Introduction and Specifications
Lenovo’s Y70 Touch series starts at $1,399.99. The model we tested has some of the best components available to the series and retails for about $1,499, though we’ve seen it discounted on Lenovo’s website by as much as $200. All of the Y70’s have the same processor, display, and operating system, but you’ll see differences in the video card, hard drive, and memory options.
||Windows 8.1 64-bit |
|Processor:|| Intel Core i7-4710HQ Quad-Core 2.5GHz (Turbo 3.5GHz)|
|| 16GB DDR3-1600 PC3-12800|
|Graphics:|| Nvidia GeForcxe GTX 860M GDDR5 4GB|
|| 1TB 5400RPM + 8GB SSHD|
|Optical:|| Optional External USB DVD-RW GP60N|
|Display:|| 17.3-inch 1920x1080 Multi-Touch Display|
|Connectivity:|| Gigabit LAN, Intel Dual-Band Wireless-AC 3160, Bluetooth 4.0|
|Ports:|| x2 USB 3.0, x1 USB 2.0, SD Card Reader, HDMI, SPDIF, Mic/Headphone, Security Lock Slot|
|Battery:|| 4-Cell Li-Polymer 54Wph|
| Dimensions & Weight:
|| 16.64 x 11.44 x 1.02 (W x D x H Inches); 7.5 pounds|
|Software:|| McAfee LiveSafe Trial, Veriface Pro, Lenovo Utilities|
|Warranty:|| 1 Year|
|Price:|| $1,499 (as configured) - Find It At Amazon.com|
The mark of a serious gaming laptop is the presence of a powerful discrete graphics card. Integrated graphics are fine for browsing the Internet and streaming Netflix, but they’re no match for a dedicated GPU with its own memory when it comes to gaming. Ordinary laptops can’t afford the space or manage the heat that a discrete card requires, so gaming laptops are usually bigger, desktop-replacement types that have more room under the hood. The Y70 is a 7.5-pound machine that sports an Nvidia GeForce GTX 860M. From a performance standpoint, the 860M is a solid gamer that sits in the top half of Nvidia’s 800M series. That said, there are several chips on the market that can clobber the 860M. It’s a little surprising that Lenovo doesn’t offer, say, an 880M option for gamers with a little extra money to spend.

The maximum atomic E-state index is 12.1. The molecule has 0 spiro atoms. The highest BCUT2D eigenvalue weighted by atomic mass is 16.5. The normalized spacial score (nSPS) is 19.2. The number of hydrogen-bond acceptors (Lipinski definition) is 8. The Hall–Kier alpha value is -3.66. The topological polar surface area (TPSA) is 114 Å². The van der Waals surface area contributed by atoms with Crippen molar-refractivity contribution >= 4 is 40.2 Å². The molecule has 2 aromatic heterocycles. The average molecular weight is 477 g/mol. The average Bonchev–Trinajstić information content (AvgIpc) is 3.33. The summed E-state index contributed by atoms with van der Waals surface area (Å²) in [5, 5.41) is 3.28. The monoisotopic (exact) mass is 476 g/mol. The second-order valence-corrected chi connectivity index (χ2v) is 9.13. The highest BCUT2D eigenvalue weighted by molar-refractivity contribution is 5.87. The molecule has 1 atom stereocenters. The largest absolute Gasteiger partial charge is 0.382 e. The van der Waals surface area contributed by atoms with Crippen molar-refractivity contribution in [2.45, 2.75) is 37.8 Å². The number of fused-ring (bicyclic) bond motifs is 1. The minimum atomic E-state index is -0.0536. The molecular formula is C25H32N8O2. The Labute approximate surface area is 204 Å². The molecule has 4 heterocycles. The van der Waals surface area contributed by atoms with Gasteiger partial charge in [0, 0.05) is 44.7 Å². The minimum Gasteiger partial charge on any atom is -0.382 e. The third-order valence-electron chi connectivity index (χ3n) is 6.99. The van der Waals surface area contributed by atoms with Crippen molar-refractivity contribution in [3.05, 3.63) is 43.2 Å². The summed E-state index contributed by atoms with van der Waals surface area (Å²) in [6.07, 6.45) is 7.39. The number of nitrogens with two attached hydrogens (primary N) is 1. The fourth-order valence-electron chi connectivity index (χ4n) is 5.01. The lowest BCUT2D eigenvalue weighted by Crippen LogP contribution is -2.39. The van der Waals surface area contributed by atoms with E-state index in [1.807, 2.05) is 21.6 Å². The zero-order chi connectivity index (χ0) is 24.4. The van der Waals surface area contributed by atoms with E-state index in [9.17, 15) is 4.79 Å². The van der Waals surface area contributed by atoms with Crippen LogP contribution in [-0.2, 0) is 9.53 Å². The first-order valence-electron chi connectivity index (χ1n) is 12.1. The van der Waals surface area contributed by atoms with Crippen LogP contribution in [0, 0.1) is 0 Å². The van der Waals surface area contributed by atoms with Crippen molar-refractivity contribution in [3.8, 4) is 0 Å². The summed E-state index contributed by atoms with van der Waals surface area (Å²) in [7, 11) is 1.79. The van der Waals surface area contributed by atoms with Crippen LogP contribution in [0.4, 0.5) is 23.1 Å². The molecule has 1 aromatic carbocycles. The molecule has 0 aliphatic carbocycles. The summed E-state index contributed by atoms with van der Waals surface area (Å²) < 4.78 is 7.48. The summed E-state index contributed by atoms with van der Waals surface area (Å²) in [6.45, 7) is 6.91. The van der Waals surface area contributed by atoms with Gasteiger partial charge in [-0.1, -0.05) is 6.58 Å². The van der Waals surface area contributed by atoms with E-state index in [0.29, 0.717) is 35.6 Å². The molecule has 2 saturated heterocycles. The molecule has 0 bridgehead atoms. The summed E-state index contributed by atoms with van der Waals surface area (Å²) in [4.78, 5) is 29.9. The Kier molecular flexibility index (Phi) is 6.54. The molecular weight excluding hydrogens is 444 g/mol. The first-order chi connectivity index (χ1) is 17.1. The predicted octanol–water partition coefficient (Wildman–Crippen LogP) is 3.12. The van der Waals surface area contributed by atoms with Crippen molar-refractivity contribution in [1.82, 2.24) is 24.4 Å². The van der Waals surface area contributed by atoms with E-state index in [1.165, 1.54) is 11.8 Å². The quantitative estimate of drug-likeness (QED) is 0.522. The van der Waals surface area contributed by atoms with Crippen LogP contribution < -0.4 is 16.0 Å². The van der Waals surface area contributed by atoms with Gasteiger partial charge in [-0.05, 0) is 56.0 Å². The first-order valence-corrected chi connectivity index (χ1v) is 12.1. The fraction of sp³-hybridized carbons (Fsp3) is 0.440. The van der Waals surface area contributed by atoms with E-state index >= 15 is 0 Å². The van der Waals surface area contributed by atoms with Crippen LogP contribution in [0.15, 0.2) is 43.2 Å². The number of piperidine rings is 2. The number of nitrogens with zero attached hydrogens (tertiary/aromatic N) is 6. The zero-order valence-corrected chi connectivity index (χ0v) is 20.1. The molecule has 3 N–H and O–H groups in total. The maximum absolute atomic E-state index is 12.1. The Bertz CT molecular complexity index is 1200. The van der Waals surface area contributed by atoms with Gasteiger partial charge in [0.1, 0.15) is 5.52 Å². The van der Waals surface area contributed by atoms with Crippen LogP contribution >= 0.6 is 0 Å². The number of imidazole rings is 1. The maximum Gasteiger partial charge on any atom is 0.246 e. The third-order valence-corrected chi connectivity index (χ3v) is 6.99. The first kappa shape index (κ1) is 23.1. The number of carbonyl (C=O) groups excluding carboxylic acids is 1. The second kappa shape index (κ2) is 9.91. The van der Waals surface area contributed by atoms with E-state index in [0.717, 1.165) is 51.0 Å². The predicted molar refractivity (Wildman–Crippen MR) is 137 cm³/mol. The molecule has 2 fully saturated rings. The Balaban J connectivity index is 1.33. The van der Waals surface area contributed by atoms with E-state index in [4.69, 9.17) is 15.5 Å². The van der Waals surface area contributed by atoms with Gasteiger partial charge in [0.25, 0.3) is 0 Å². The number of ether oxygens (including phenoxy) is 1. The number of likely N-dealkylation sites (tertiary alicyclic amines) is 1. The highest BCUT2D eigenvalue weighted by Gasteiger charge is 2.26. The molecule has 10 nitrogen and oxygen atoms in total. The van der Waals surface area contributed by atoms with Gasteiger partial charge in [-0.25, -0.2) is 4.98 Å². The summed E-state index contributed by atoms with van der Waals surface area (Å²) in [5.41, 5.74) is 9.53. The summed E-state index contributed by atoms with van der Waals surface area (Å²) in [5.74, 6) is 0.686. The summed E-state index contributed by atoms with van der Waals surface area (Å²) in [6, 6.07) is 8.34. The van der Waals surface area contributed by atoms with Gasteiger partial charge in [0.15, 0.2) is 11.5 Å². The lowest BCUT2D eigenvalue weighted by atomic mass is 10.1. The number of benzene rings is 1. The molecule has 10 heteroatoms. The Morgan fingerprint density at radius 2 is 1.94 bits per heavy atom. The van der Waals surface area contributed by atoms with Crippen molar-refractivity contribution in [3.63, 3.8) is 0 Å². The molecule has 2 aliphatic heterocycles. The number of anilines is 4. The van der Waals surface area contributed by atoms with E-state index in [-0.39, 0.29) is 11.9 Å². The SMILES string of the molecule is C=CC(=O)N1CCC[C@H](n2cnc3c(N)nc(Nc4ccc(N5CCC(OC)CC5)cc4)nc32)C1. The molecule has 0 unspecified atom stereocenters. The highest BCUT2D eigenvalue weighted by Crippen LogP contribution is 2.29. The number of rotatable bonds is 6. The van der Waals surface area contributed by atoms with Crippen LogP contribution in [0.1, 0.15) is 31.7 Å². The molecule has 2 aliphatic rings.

Lenovo pairs the GeForce GTX 860M with an Intel Core i7-4710HQ quad-core processor that runs at 2.5GHz and 16GB of DDR3-1600 memory. For storage, Lenovo chose a 1TB + 8GB SSHD, which is a hybrid hard disk/SSD drive. The 1TB HDD portion runs at 5400RPM. A hybrid drive like this appeals to some users because it provides plenty of room for storing games and the never-ending sea of downloadable game content. The 8GB SSD makes the hybrid drive faster than an ordinary 5400RPM drive, but a full SSD drive will always be much faster overall. If you’d prefer a dedicated SSD though, you’re in luck: Lenovo offers another model of the Y70 that is nearly identical, but has a 512GB SSD instead of the SSHD. (It also has a price tag that’s higher by about $200.)
The Y70 has a 17.3-inch display with a 1920x1080 resolution and touch support, which is another feature that is going to please some people, but whereas the different Y70 models give you some storage choices, all Y70s have touchscreens. I suspect most users will welcome the addition of a touchscreen to the Y70 (I do), but hey, if you want to keep your screen smudge free, no one’s forcing you to poke at it.
When it comes to ports and connectivity options, the Y70 has the usual suspects: an SD card reader, HDMI and mic/headphone ports, gigabit LAN, Bluetooth, and Wi-Fi. The Intel Dual-Band Wireless-AC 3160 is a nice touch and will come in handy at the next basement LAN party when the host runs out of ports. We are a little surprised to see that the Y70 has only three USB ports. You can assume one will get used by a gaming mouse and possibly another for a headset, leaving only one port left for other devices, like the optional DVD-RW Lenovo offers.